A cooling tower may be formed of metals, wood, thermoplastics, cement board, fiberglass affixed to a frame wherein the wall of the cooling tower is shaped into the form of the inverse square curve while being affixed to the frame. Sheets of the wall of the cooling tower may be preformed into the general shape of the inverse square curve prior to being attached to the frame. Likewise, an antenna may be formed onto a frame or have sheets preformed before affixing to the frame.

While the present invention has been described with reference to the above described preferred embodiments and alternate embodiments, it should be noted that various other embodiments and modifications may be made without departing from the spirit of the invention. Therefore, the embodiments described herein and the drawings appended hereto are merely illustrative of the features of the invention and should not be construed to be the only variants thereof nor limited thereto.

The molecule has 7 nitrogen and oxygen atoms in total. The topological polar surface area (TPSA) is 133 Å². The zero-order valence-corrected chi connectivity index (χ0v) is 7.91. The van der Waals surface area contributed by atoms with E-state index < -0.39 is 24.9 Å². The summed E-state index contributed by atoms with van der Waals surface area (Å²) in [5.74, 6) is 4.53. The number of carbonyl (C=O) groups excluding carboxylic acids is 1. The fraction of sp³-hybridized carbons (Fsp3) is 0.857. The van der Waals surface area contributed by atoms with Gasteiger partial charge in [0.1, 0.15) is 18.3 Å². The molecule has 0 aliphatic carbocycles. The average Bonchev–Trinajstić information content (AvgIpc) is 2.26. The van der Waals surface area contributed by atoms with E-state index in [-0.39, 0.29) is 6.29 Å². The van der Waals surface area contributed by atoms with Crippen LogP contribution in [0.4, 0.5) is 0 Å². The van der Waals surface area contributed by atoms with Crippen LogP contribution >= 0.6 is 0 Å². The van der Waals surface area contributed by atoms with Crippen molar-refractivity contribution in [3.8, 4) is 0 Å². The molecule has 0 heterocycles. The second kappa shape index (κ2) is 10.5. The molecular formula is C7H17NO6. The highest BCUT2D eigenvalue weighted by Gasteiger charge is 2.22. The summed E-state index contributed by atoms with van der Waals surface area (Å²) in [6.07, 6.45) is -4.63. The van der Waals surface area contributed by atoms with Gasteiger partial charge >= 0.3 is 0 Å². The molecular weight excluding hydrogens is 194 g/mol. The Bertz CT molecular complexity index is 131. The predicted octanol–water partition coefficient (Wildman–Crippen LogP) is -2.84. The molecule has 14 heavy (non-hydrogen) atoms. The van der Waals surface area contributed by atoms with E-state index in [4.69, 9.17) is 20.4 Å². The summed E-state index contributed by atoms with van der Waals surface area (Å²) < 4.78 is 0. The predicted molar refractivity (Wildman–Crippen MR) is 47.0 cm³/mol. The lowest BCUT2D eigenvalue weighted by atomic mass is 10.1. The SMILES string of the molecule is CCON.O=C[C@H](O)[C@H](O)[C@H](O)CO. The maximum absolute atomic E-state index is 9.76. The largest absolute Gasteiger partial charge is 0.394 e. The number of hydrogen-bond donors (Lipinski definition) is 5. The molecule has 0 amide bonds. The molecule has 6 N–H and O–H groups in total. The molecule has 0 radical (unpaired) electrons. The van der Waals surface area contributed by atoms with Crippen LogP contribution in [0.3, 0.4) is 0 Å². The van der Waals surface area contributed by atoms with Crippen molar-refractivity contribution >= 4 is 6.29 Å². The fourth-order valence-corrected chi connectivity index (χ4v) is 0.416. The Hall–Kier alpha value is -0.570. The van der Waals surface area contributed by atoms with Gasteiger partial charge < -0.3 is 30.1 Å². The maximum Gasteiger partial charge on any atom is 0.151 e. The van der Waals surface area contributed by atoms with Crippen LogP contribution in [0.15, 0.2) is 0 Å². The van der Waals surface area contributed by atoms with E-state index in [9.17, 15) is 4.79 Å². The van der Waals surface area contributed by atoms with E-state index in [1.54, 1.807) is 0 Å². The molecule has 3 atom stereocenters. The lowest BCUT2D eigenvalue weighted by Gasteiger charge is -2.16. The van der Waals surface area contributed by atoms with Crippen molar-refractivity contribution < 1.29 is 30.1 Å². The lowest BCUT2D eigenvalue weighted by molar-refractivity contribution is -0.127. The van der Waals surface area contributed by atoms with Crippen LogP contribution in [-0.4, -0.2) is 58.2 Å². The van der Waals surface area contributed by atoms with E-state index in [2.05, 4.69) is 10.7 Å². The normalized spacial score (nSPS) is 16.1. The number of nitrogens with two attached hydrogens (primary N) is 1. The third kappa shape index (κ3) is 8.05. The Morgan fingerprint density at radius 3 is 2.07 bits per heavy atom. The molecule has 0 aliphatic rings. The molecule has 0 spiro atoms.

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Classifications
U.S. Classification165/185, 257/722, 361/704, 165/166
International ClassificationH05K7/20
Cooperative ClassificationH01L23/473, H01Q1/02, F28F3/048, H01L23/427, F28F3/083, H01L23/467, F28F3/022, E04H7/30
European ClassificationF28F3/04C, F28F3/02B, F28F3/08B, E04H7/30, H01Q1/02, H01L23/473, H01L23/467, H01L23/427